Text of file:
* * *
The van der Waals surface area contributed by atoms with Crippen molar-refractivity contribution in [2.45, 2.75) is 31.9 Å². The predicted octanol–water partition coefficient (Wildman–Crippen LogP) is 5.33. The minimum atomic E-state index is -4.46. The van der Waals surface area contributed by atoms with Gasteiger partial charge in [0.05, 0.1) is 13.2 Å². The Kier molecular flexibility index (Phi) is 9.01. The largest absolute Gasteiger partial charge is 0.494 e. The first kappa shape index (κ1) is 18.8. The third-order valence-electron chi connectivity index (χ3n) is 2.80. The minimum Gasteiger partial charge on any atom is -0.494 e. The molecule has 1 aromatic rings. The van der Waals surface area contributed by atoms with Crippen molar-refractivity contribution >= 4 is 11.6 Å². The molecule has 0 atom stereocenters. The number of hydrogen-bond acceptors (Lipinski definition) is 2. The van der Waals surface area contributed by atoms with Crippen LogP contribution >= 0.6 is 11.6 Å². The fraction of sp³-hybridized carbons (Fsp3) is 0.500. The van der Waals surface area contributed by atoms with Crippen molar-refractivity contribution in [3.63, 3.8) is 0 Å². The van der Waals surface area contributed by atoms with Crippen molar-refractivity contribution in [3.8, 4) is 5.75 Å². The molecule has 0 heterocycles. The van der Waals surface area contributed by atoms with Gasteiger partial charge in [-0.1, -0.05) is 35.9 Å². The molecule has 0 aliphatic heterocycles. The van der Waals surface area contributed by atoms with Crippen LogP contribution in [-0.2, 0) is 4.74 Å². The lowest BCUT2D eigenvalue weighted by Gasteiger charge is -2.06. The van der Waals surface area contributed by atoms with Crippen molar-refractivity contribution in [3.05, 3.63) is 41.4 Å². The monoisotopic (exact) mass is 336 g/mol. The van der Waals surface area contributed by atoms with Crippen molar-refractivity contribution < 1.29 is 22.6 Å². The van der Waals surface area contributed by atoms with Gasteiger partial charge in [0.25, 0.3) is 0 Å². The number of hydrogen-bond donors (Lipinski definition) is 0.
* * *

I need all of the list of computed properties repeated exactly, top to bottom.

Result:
The van der Waals surface area contributed by atoms with Crippen molar-refractivity contribution in [2.45, 2.75) is 31.9 Å². The predicted octanol–water partition coefficient (Wildman–Crippen LogP) is 5.33. The minimum atomic E-state index is -4.46. The van der Waals surface area contributed by atoms with Gasteiger partial charge in [0.05, 0.1) is 13.2 Å². The Kier molecular flexibility index (Phi) is 9.01. The largest absolute Gasteiger partial charge is 0.494 e. The first kappa shape index (κ1) is 18.8. The third-order valence-electron chi connectivity index (χ3n) is 2.80. The minimum Gasteiger partial charge on any atom is -0.494 e. The molecule has 1 aromatic rings. The van der Waals surface area contributed by atoms with Crippen molar-refractivity contribution >= 4 is 11.6 Å². The molecule has 0 atom stereocenters. The number of hydrogen-bond acceptors (Lipinski definition) is 2. The van der Waals surface area contributed by atoms with Crippen LogP contribution >= 0.6 is 11.6 Å². The fraction of sp³-hybridized carbons (Fsp3) is 0.500. The van der Waals surface area contributed by atoms with Crippen molar-refractivity contribution in [3.63, 3.8) is 0 Å². The van der Waals surface area contributed by atoms with Crippen molar-refractivity contribution in [3.8, 4) is 5.75 Å². The molecule has 0 heterocycles. The van der Waals surface area contributed by atoms with Gasteiger partial charge in [-0.1, -0.05) is 35.9 Å². The molecule has 0 aliphatic heterocycles. The van der Waals surface area contributed by atoms with Crippen LogP contribution in [-0.2, 0) is 4.74 Å². The lowest BCUT2D eigenvalue weighted by Gasteiger charge is -2.06. The van der Waals surface area contributed by atoms with Crippen molar-refractivity contribution in [3.05, 3.63) is 41.4 Å². The monoisotopic (exact) mass is 336 g/mol. The van der Waals surface area contributed by atoms with Crippen molar-refractivity contribution < 1.29 is 22.6 Å². The van der Waals surface area contributed by atoms with Gasteiger partial charge in [0.25, 0.3) is 0 Å². The number of hydrogen-bond donors (Lipinski definition) is 0.